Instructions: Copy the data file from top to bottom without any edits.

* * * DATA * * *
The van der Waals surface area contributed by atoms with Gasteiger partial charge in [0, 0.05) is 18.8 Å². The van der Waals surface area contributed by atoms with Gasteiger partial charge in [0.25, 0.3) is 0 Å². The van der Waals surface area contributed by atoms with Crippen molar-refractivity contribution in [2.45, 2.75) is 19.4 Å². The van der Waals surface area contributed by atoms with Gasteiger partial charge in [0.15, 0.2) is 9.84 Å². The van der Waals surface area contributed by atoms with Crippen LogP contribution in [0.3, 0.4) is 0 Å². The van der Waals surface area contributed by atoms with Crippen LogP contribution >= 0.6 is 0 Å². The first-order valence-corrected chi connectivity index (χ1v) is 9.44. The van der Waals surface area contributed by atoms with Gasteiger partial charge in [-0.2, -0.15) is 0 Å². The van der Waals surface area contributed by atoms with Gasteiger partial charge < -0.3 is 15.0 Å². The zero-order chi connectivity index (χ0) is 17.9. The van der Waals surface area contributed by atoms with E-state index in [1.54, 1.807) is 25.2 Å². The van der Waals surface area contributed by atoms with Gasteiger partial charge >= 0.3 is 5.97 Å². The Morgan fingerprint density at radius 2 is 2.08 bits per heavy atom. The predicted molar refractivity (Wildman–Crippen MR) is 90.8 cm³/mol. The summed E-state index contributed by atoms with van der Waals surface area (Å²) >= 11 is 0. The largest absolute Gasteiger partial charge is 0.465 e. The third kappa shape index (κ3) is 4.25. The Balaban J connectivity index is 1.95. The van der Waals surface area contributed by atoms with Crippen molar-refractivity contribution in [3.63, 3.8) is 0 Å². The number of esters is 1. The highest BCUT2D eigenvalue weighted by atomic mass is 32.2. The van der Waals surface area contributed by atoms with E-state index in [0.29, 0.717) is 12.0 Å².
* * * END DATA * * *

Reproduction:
The van der Waals surface area contributed by atoms with Gasteiger partial charge in [0, 0.05) is 18.8 Å². The van der Waals surface area contributed by atoms with Gasteiger partial charge in [0.25, 0.3) is 0 Å². The van der Waals surface area contributed by atoms with Crippen molar-refractivity contribution in [2.45, 2.75) is 19.4 Å². The van der Waals surface area contributed by atoms with Gasteiger partial charge in [0.15, 0.2) is 9.84 Å². The van der Waals surface area contributed by atoms with Crippen LogP contribution in [0.3, 0.4) is 0 Å². The van der Waals surface area contributed by atoms with Crippen LogP contribution >= 0.6 is 0 Å². The first-order valence-corrected chi connectivity index (χ1v) is 9.44. The van der Waals surface area contributed by atoms with Gasteiger partial charge in [-0.2, -0.15) is 0 Å². The van der Waals surface area contributed by atoms with Gasteiger partial charge < -0.3 is 15.0 Å². The zero-order chi connectivity index (χ0) is 17.9. The van der Waals surface area contributed by atoms with E-state index in [1.54, 1.807) is 25.2 Å². The van der Waals surface area contributed by atoms with Gasteiger partial charge >= 0.3 is 5.97 Å². The Morgan fingerprint density at radius 2 is 2.08 bits per heavy atom. The predicted molar refractivity (Wildman–Crippen MR) is 90.8 cm³/mol. The summed E-state index contributed by atoms with van der Waals surface area (Å²) >= 11 is 0. The largest absolute Gasteiger partial charge is 0.465 e. The third kappa shape index (κ3) is 4.25. The Balaban J connectivity index is 1.95. The van der Waals surface area contributed by atoms with Crippen molar-refractivity contribution in [3.63, 3.8) is 0 Å². The number of esters is 1. The highest BCUT2D eigenvalue weighted by atomic mass is 32.2. The van der Waals surface area contributed by atoms with E-state index in [0.29, 0.717) is 12.0 Å².